Two days in the calendars of the Hobbits that marked the end of one year, and the beginning of the next. On a modern calendar, they fell on the 21 and 22 December3. Around them, the six-day festival of Yuletide was held, running from 29 Foreyule to 2 Afteryule.
Due to a peculiarity of the Shire Calendar, the Yuledays always fell on the same days of the week. The last day of the year, 1 Yule, was always a Highday (Friday), while the first day of the following year, 2 Yule, was always a Sterday (Saturday).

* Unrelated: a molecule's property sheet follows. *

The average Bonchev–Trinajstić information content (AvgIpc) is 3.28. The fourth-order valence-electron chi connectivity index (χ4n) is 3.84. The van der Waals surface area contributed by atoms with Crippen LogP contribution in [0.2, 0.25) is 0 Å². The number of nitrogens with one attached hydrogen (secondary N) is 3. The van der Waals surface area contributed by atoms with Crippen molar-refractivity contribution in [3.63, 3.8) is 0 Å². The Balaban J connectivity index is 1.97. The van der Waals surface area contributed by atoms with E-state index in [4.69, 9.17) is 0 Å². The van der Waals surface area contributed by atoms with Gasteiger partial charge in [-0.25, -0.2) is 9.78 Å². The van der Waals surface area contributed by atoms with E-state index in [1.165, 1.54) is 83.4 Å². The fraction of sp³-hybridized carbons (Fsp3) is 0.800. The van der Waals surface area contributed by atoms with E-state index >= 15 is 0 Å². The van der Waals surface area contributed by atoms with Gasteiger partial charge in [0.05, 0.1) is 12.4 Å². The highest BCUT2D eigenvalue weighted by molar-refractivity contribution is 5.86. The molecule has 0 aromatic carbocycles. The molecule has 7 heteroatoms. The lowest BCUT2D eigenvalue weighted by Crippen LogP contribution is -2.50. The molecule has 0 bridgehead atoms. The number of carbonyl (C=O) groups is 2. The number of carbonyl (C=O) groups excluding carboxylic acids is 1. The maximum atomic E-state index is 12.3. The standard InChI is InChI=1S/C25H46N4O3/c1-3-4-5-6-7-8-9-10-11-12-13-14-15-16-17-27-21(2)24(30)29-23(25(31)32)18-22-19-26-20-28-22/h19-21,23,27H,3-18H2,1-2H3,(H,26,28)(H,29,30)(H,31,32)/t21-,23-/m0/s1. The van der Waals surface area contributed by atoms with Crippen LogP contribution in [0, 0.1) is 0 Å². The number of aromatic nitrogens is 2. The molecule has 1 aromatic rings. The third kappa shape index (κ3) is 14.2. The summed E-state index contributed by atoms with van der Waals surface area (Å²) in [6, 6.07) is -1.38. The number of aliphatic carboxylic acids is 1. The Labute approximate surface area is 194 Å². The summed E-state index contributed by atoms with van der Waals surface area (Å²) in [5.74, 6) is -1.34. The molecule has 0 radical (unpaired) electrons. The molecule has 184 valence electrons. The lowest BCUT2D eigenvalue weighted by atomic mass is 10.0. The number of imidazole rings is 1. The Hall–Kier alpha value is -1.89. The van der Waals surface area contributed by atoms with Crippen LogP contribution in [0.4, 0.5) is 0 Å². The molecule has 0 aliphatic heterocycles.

The formal use of Yule in the Shire calendar cannot, by definition, predate the foundation of the Shire in T.A. 1601. However, its appearance there represents a survival of an older tradition, and the name 'Yule' for a midwinter festival was known as far from the Shire as Rohan and Gondor.
However it's possible that it derives from a form of Northern Mannish and later used in Rohirric. Since Gondorians of the Third Age were in part Northmen, the word was recogniseable as a 'northern name' for the midwinter festival.